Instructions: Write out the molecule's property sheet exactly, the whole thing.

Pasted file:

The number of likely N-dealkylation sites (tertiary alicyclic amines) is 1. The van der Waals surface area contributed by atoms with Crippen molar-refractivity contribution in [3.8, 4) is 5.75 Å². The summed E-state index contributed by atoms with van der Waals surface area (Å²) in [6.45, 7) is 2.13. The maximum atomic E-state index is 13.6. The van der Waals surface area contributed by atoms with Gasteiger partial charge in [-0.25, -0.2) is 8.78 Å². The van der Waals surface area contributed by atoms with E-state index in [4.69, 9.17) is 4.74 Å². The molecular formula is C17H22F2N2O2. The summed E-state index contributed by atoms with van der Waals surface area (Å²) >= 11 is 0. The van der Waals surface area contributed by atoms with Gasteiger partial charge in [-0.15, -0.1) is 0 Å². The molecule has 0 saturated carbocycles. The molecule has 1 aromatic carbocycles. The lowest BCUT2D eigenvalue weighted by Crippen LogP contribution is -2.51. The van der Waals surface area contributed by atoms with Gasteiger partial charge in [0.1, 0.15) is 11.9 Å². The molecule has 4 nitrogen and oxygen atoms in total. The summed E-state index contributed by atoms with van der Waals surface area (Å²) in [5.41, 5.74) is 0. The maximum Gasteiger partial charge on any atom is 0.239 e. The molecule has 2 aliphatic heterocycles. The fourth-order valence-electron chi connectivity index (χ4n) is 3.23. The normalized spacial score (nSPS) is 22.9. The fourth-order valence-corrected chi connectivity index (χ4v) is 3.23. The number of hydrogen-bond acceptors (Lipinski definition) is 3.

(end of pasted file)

The number of likely N-dealkylation sites (tertiary alicyclic amines) is 1. The van der Waals surface area contributed by atoms with Crippen molar-refractivity contribution in [3.8, 4) is 5.75 Å². The summed E-state index contributed by atoms with van der Waals surface area (Å²) in [6.45, 7) is 2.13. The maximum atomic E-state index is 13.6. The van der Waals surface area contributed by atoms with Gasteiger partial charge in [-0.25, -0.2) is 8.78 Å². The van der Waals surface area contributed by atoms with E-state index in [4.69, 9.17) is 4.74 Å². The molecular formula is C17H22F2N2O2. The summed E-state index contributed by atoms with van der Waals surface area (Å²) >= 11 is 0. The van der Waals surface area contributed by atoms with Gasteiger partial charge in [-0.15, -0.1) is 0 Å². The molecule has 0 saturated carbocycles. The molecule has 1 aromatic carbocycles. The lowest BCUT2D eigenvalue weighted by Crippen LogP contribution is -2.51. The van der Waals surface area contributed by atoms with Gasteiger partial charge in [0.1, 0.15) is 11.9 Å². The molecule has 4 nitrogen and oxygen atoms in total. The summed E-state index contributed by atoms with van der Waals surface area (Å²) in [5.41, 5.74) is 0. The maximum Gasteiger partial charge on any atom is 0.239 e. The molecule has 2 aliphatic heterocycles. The fourth-order valence-electron chi connectivity index (χ4n) is 3.23. The normalized spacial score (nSPS) is 22.9. The fourth-order valence-corrected chi connectivity index (χ4v) is 3.23. The number of hydrogen-bond acceptors (Lipinski definition) is 3.